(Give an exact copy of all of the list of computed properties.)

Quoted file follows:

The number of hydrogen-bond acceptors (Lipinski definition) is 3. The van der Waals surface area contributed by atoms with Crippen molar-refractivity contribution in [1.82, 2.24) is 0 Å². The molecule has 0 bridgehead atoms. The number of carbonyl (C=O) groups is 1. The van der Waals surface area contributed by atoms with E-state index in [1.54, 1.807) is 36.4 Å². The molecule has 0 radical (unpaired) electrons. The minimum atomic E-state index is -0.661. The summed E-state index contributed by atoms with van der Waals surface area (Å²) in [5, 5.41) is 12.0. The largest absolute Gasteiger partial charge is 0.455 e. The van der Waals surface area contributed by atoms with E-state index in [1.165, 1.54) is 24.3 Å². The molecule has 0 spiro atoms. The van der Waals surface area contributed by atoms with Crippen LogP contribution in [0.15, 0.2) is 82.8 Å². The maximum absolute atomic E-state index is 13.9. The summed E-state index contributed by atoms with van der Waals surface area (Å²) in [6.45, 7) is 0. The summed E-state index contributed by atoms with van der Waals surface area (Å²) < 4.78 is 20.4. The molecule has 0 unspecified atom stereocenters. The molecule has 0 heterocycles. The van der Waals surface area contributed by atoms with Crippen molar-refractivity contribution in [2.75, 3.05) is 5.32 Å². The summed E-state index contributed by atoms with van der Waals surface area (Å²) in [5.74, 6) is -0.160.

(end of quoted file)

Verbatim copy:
The number of hydrogen-bond acceptors (Lipinski definition) is 3. The van der Waals surface area contributed by atoms with Crippen molar-refractivity contribution in [1.82, 2.24) is 0 Å². The molecule has 0 bridgehead atoms. The number of carbonyl (C=O) groups is 1. The van der Waals surface area contributed by atoms with E-state index in [1.54, 1.807) is 36.4 Å². The molecule has 0 radical (unpaired) electrons. The minimum atomic E-state index is -0.661. The summed E-state index contributed by atoms with van der Waals surface area (Å²) in [5, 5.41) is 12.0. The largest absolute Gasteiger partial charge is 0.455 e. The van der Waals surface area contributed by atoms with E-state index in [1.165, 1.54) is 24.3 Å². The molecule has 0 spiro atoms. The van der Waals surface area contributed by atoms with Crippen LogP contribution in [0.15, 0.2) is 82.8 Å². The maximum absolute atomic E-state index is 13.9. The summed E-state index contributed by atoms with van der Waals surface area (Å²) in [6.45, 7) is 0. The summed E-state index contributed by atoms with van der Waals surface area (Å²) < 4.78 is 20.4. The molecule has 0 unspecified atom stereocenters. The molecule has 0 heterocycles. The van der Waals surface area contributed by atoms with Crippen molar-refractivity contribution in [2.75, 3.05) is 5.32 Å². The summed E-state index contributed by atoms with van der Waals surface area (Å²) in [5.74, 6) is -0.160.